There are already some 8000 refugees from West Papua living across the
border in Papua New Guinea relocation camps. Repeated assertions by the
Australian Government of a respect for the territorial integrity of
Indonesia and the shunting off to island refugee camps of any West
Papuans who reach Australia is not going to prevent the issue of West
Papua continuing to be a difficult issue for this country.

When Australia finally accepted in the early 1960s that West Papua was
a part of Indonesia, our colonial administrators in Papua New Guinea
paid scant regard to international refugee conventions. Instructions
went out to patrol officers in the border regions of the TPNG to close
the border and “orient its peoples eastwards”. The refugees who
periodically crossed the border (often with the Indonesian army in hot
pursuit) were sent back.


For the government of an independent Papua New Guinea, dealing with
refugees is not so simple. There is no wish to annoy a larger and more
powerful neighbour. Most people crossing the border are classified as
economic refugees and are sent back. Like Australia, PNG opposes any
calls for an independent West Papua yet a shared Melanesian heritage
makes for continued sympathy to the educated elite fleeing political
persecution.

After an influx of asylum seekers in 1984, PNG did sign the 1951
Refugee Convention, albeit with some significant reservations covering
wage-earning employment, housing, public education, freedom of
movement, refugees unlawfully in the country of refuge, expulsion and
naturalisation. The United Nations High Commissioner for Refugees
(UNHCR) has an office in Port Moresby to encourage the establishment of
a formal refugee protection framework and to monitor further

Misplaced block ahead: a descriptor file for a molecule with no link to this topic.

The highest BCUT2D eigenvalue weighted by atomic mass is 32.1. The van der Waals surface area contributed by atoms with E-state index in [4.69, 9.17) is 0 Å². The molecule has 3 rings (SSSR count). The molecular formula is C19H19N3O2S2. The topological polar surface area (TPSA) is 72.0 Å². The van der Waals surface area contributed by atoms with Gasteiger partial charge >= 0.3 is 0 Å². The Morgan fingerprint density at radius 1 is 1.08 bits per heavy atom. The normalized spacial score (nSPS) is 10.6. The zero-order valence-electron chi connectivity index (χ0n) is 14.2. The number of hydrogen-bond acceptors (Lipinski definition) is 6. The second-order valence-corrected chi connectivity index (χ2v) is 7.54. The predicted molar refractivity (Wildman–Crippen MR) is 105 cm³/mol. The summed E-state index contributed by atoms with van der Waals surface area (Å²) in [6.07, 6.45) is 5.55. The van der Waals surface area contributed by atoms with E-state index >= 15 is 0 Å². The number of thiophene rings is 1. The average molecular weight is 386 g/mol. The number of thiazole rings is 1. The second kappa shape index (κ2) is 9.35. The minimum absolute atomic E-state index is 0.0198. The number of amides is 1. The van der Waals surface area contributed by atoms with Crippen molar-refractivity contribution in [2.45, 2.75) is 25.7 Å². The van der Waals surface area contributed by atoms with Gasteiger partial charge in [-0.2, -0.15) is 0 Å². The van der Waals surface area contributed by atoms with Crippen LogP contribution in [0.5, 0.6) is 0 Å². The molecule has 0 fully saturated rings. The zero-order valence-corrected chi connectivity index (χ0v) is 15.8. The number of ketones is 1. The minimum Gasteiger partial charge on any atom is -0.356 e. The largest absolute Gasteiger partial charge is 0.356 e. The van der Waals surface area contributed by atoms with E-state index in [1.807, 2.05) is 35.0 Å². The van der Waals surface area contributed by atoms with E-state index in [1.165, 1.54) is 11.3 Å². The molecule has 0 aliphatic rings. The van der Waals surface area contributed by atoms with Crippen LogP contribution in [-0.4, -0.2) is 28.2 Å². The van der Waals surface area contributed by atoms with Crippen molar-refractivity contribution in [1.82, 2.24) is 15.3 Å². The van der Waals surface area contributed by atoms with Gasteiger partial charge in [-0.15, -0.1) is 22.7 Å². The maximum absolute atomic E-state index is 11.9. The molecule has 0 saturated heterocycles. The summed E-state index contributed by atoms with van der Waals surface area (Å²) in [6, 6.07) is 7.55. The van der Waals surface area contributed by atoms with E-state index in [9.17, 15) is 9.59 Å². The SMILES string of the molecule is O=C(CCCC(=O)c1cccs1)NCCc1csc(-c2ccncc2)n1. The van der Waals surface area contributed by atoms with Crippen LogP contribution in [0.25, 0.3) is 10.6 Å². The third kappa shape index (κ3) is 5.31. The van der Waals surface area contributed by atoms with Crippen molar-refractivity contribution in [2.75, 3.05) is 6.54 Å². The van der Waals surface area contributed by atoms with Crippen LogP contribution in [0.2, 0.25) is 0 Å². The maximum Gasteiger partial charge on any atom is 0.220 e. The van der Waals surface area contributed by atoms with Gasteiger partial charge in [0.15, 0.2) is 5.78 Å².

displacements from Papua.

The UNHCR has helped the PNG Government draw
up contingency plans to handle any mass arrival of asylum seekers on
the scale of 1984 when 12,000 people crossed the border following the
killing of an independence advocate. Some of those who arrived in that
influx 20 years ago are still living in official and unofficial camps.

The English version of the Indonesian Tempo magazine reported earlier
this month that “five Indonesian battleships are patrolling the sea
border with Australia, preventing the flight of Papuans, 600 of whom
are ready to emigrate to this neighbouring country.” The report said
that after the Indonesian Military (TNI) began to keep a close watch on
the sea border, asylum seekers began preparing other routes of flight.
It quoted Edison Warom (a Free West Papua activist living in Australia)
as saying that the remaining asylum seekers are likely to cross over to
Papua New Guinea from where “they will continue their journey to
Australia.”

The plight of the 8000 or so refugees from the Indonesian province of
Papua now in PNG camps has received little publicity in Australia. That
will change given the fuss that the Indonesian Government has made
about Australia accepting 42 refugees. The Catholic Church is the
principal provider of assistance to the PNG refugees and can expect a
more receptive audience for its pleas on their behalf given the way
that this issue is developing.

What will be the reaction of Australian talk back radio, I wonder, when
the following report from Tempo gets the publicity it deserves:

Indonesia-Australia relations continue to heat up. Last Monday,
President Susilo Bambang Yudhoyono made a stern statement. He voiced
his disappointment over Australia’s decision to grant temporary visas
to 42 citizens of West Papua. “The granting of the visas is not
realistic and is one-sided,” he said at the State Palace.

The President considers that this visa case could disrupt Indonesia’s sovereignty and dignity.

Not only in the matter of the asylum seekers, Yudhoyono also announced
his displeasure at a cartoon printed by The Weekend Australian
newspaper that depicted him “humping” a Papuan. He expects Australia to
not take the matter lightly. “There are many wars in the world
triggered by small things,” he said.

Peter Fray

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